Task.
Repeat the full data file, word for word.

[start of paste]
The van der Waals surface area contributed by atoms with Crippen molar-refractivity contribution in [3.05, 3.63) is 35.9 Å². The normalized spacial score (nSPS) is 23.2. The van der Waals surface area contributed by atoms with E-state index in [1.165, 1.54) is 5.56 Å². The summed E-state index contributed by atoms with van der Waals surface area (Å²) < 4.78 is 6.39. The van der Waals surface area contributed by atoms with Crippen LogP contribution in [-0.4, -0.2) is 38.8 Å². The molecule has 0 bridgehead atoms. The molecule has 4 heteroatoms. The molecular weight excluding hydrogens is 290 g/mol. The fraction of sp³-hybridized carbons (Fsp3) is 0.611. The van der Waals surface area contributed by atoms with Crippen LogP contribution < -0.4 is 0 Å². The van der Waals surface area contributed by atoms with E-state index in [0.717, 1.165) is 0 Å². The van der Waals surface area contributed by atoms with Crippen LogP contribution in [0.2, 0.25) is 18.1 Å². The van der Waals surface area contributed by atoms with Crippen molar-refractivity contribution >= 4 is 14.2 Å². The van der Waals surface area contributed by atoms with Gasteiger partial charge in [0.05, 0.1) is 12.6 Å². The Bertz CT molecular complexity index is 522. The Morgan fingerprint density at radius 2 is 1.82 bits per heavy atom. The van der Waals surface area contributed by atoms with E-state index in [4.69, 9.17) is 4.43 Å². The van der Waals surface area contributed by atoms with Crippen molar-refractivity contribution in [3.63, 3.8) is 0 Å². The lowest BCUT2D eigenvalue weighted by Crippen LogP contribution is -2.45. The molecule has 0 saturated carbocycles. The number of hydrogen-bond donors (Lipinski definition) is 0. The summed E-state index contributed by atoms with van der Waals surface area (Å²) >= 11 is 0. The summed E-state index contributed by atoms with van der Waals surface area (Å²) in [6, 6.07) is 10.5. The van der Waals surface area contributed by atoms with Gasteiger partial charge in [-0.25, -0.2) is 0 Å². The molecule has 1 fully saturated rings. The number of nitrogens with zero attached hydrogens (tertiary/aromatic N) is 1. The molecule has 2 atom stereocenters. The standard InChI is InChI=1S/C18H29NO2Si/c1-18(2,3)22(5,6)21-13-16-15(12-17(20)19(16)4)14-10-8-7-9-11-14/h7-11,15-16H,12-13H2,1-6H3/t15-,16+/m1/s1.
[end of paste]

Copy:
The van der Waals surface area contributed by atoms with Crippen molar-refractivity contribution in [3.05, 3.63) is 35.9 Å². The normalized spacial score (nSPS) is 23.2. The van der Waals surface area contributed by atoms with E-state index in [1.165, 1.54) is 5.56 Å². The summed E-state index contributed by atoms with van der Waals surface area (Å²) < 4.78 is 6.39. The van der Waals surface area contributed by atoms with Crippen LogP contribution in [-0.4, -0.2) is 38.8 Å². The molecule has 0 bridgehead atoms. The molecule has 4 heteroatoms. The molecular weight excluding hydrogens is 290 g/mol. The fraction of sp³-hybridized carbons (Fsp3) is 0.611. The van der Waals surface area contributed by atoms with Crippen LogP contribution < -0.4 is 0 Å². The van der Waals surface area contributed by atoms with E-state index in [0.717, 1.165) is 0 Å². The van der Waals surface area contributed by atoms with Crippen LogP contribution in [0.2, 0.25) is 18.1 Å². The van der Waals surface area contributed by atoms with Crippen molar-refractivity contribution >= 4 is 14.2 Å². The van der Waals surface area contributed by atoms with Gasteiger partial charge in [0.05, 0.1) is 12.6 Å². The Bertz CT molecular complexity index is 522. The Morgan fingerprint density at radius 2 is 1.82 bits per heavy atom. The van der Waals surface area contributed by atoms with E-state index in [4.69, 9.17) is 4.43 Å². The van der Waals surface area contributed by atoms with Crippen molar-refractivity contribution in [3.63, 3.8) is 0 Å². The lowest BCUT2D eigenvalue weighted by Crippen LogP contribution is -2.45. The molecule has 0 saturated carbocycles. The number of hydrogen-bond donors (Lipinski definition) is 0. The summed E-state index contributed by atoms with van der Waals surface area (Å²) >= 11 is 0. The summed E-state index contributed by atoms with van der Waals surface area (Å²) in [6, 6.07) is 10.5. The van der Waals surface area contributed by atoms with Gasteiger partial charge in [-0.25, -0.2) is 0 Å². The molecule has 1 fully saturated rings. The number of nitrogens with zero attached hydrogens (tertiary/aromatic N) is 1. The molecule has 2 atom stereocenters. The standard InChI is InChI=1S/C18H29NO2Si/c1-18(2,3)22(5,6)21-13-16-15(12-17(20)19(16)4)14-10-8-7-9-11-14/h7-11,15-16H,12-13H2,1-6H3/t15-,16+/m1/s1.